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Mountain Home City Council has approved another round of city funding with the North Arkansas Transportation Service (NATS) to provide a free bus service to residents living within the city’s limits.
Unlike its first contract with the city, this round of funding will cover NATS for the rest of the year. The funding will cost the city $1,250 a month.
“I think it’s a great thing,” said City Councilwoman Jennifer Baker. “It’s a great thing for the money. It’s a great thing for the community. I think we’re really lucky in Mountain Home that you all are doing this for us.”
In October, City Council entered an agreement with NATS to start a three-month pilot program that would allow the organization to provide free rides to residents within Mountain Home city limits.
In Mountain Home, NATS, which also operates its service in Harrison, has seven buses to provide transportation in Mountain Home along its scheduled route for $1. NATS also provides the Mountain Home area with a $3 “dial-a-ride” service where anyone can book a ride in advance to anywhere in Baxter County. Medicare will also reimburse travel costs for retirees who are using the service for medical purposes.
During its presentation to the council last year, NATS officials said the service had been mischaracterized as only providing transportation for medical appointments but noted that the service could be used for any transportation purposes.
NATS buses are ADA compliant, but officials said that users must be able to move and enter the vehicle under their own power as the organization does not have the training or the insurance needed to move people in and out of vehicles.
NATS drivers covered a distance of 3,000 miles from Jan. to August last year, at a cost of $7,000.
In November last year, City Council moved to approve a budget line item for NAT’s services. That motion passed, with a dissenting vote from City Councilwoman Paige Evans. Evans originally voted in favor of the service but decided to dissent after talking to some voters during her re-election campaign.
In March of this year, NATS officials returned to City Council with a request for an extension to see if the service numbers would uptick in Mountain Home. At the time, NATS officials said the service did relatively well during its initial test run, offering 1,328 trips to the public. There was little advertisement of the organization’s service during Christmas festivities, and the organization was lacking a full time driver. Those who did ride with NATS gave the it high praise, according to representatives attending the meeting.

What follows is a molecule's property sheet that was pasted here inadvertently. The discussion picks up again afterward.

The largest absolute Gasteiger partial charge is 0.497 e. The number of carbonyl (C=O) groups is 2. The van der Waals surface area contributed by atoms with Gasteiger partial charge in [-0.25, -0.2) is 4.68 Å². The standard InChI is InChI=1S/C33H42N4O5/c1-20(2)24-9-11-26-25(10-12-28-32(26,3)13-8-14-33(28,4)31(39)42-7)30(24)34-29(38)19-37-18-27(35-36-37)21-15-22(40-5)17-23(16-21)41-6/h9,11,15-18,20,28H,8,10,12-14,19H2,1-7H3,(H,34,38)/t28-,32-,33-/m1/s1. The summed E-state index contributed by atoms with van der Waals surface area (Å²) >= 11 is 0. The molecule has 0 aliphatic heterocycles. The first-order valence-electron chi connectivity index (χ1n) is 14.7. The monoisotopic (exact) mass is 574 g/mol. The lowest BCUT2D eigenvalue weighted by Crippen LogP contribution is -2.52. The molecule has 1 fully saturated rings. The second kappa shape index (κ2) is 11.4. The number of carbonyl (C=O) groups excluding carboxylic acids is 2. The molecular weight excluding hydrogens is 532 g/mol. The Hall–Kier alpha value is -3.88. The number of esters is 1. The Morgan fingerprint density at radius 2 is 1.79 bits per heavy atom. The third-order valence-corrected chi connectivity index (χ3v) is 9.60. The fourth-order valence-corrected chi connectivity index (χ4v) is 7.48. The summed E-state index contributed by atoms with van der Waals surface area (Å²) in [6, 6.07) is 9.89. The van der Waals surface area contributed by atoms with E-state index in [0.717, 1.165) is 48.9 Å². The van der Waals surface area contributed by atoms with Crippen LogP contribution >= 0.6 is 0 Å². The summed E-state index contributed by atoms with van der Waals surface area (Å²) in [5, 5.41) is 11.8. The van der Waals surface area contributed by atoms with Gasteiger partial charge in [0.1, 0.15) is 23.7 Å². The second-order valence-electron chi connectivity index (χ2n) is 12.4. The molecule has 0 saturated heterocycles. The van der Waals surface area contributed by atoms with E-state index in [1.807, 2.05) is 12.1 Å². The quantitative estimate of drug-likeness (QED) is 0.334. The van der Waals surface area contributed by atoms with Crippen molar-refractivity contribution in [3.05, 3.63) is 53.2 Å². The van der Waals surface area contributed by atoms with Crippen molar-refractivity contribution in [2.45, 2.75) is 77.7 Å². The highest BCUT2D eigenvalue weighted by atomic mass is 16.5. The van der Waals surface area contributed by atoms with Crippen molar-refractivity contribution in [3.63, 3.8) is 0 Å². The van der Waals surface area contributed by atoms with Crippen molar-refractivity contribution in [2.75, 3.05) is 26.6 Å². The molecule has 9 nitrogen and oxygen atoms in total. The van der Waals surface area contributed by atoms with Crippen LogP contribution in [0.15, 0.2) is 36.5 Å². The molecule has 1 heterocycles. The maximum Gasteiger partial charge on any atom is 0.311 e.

Officials noted that the winter snowstorm that hit Mountain Home also resulted in lower numbers during the holiday season, raising some concerns about continuing to fund the service. City Council approved the extension to see if numbers would uptick.
And while there were some concerns, they appear to have been abated, with Evans voting in favor of funding the service through the end of this year. NATS saw an increase of 644 riders in March and 703 in April.
“I just have to say that I’ve been fortunate,” Evans said. “I was able to speak with Mr. Chism a couple of times over the last three months from the first contract six months ago. I was the lone no vote on this, and I was concerned mainly of being a good steward of our city sales tax, our city’s dollars. I was also concerned about some other businesses or people that provide this service already. That we might be competing with someone that actually makes this their business – I thought we also didn’t have the numbers to really show us that the need was here for this in our area. But I think over the last six months, and after speaking with Mr. Chism over the last three months that the need is definitely here and we can see it by the numbers.”
Other City Council News
In addition to approving NATS’s extended contract, City Council approved the hiring of Gregory Company, Inc. to oversee construction of the Sharp Family Fire Station. The new station will clock in between 8,500 to 10,000 square feet and will include three drive-through bays for its fire trucks. Costs for construction of the new station will come from the public safety tax that was approved by voters in 2017.
In addition to the station, City Council approved a measure in increase filing fees associated with petitions before the planning commission and city council regarding rezoning, annexing and special use variances. Fees have remained stagnant since 1990 despite rising costs over the last 30 years.
The new fees will see rezoning go from $75 to $200, special variances go from $75 to $200 and annexation filings go from $100 to $250.
City Council also granted permission to Mountain Home Mayor Hillrey Adams to sell surplus light poles to the city of Calico Rock, while also waiving competitive bidding on the purchase of a 2023 Ram 5500 truck. The purchase for the truck was already approved by City Council as apart the city’s 2023 budget.
The Council also discussed awarding half of former Mountain Home City Clerk Deborah House’s pension to her husband, Ronnie Pyle. Under the Arkansas Public Employees Retirement System, past officials are currently not covered, and surviving family members cannot draw monthly income from the fund. The Council and Adams stated that they would need more information before attempting to give Pyle a portion of his wife’s pension. The issue is expected to be discussed again at the Council’s June 1 meeting.
Lastly, the Council approved a resolution to accept an ARDOT grant, and a Federal-Aid Recreation Trails Program Funds grant application to develop areas around McCabe Park’s trails. One grant is expected to allow the city to pave the park’s gravel parking lot, while the other is expected to help building a small, handicapped accessible bathroom and pier on Baker’s Lake in the park. Work is anticipated to begin in 2024.